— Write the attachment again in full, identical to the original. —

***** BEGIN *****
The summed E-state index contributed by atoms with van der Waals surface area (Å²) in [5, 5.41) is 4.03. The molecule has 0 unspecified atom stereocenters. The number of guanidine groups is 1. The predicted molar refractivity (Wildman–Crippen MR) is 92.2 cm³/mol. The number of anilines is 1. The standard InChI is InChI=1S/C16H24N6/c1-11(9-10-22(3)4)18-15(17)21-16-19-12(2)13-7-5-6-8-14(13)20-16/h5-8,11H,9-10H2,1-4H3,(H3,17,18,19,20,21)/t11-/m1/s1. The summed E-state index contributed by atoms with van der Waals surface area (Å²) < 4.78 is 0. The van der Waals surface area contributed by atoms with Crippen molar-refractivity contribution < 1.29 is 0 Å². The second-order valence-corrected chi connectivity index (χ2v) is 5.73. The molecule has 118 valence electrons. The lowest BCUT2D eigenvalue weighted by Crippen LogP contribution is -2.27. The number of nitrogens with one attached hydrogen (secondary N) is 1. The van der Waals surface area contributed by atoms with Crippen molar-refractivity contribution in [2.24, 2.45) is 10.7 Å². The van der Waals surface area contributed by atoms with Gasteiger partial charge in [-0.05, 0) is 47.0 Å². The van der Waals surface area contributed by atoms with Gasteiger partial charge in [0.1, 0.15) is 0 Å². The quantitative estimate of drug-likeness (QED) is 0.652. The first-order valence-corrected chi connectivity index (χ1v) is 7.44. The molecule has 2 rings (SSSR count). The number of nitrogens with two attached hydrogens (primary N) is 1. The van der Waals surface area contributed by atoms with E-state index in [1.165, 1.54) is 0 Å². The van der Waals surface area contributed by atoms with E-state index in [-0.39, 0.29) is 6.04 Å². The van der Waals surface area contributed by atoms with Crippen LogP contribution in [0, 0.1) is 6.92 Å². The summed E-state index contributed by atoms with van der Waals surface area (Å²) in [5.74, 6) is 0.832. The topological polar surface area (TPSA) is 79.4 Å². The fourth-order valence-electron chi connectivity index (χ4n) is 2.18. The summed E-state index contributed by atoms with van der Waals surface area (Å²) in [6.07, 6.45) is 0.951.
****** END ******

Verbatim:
The summed E-state index contributed by atoms with van der Waals surface area (Å²) in [5, 5.41) is 4.03. The molecule has 0 unspecified atom stereocenters. The number of guanidine groups is 1. The predicted molar refractivity (Wildman–Crippen MR) is 92.2 cm³/mol. The number of anilines is 1. The standard InChI is InChI=1S/C16H24N6/c1-11(9-10-22(3)4)18-15(17)21-16-19-12(2)13-7-5-6-8-14(13)20-16/h5-8,11H,9-10H2,1-4H3,(H3,17,18,19,20,21)/t11-/m1/s1. The summed E-state index contributed by atoms with van der Waals surface area (Å²) < 4.78 is 0. The van der Waals surface area contributed by atoms with Crippen molar-refractivity contribution < 1.29 is 0 Å². The second-order valence-corrected chi connectivity index (χ2v) is 5.73. The molecule has 118 valence electrons. The lowest BCUT2D eigenvalue weighted by Crippen LogP contribution is -2.27. The number of nitrogens with one attached hydrogen (secondary N) is 1. The van der Waals surface area contributed by atoms with Crippen molar-refractivity contribution in [2.24, 2.45) is 10.7 Å². The van der Waals surface area contributed by atoms with Gasteiger partial charge in [-0.05, 0) is 47.0 Å². The van der Waals surface area contributed by atoms with Gasteiger partial charge in [0.1, 0.15) is 0 Å². The quantitative estimate of drug-likeness (QED) is 0.652. The first-order valence-corrected chi connectivity index (χ1v) is 7.44. The molecule has 2 rings (SSSR count). The number of nitrogens with two attached hydrogens (primary N) is 1. The van der Waals surface area contributed by atoms with E-state index in [1.165, 1.54) is 0 Å². The van der Waals surface area contributed by atoms with E-state index in [-0.39, 0.29) is 6.04 Å². The van der Waals surface area contributed by atoms with Crippen LogP contribution in [0, 0.1) is 6.92 Å². The summed E-state index contributed by atoms with van der Waals surface area (Å²) in [5.74, 6) is 0.832. The topological polar surface area (TPSA) is 79.4 Å². The fourth-order valence-electron chi connectivity index (χ4n) is 2.18. The summed E-state index contributed by atoms with van der Waals surface area (Å²) in [6.07, 6.45) is 0.951.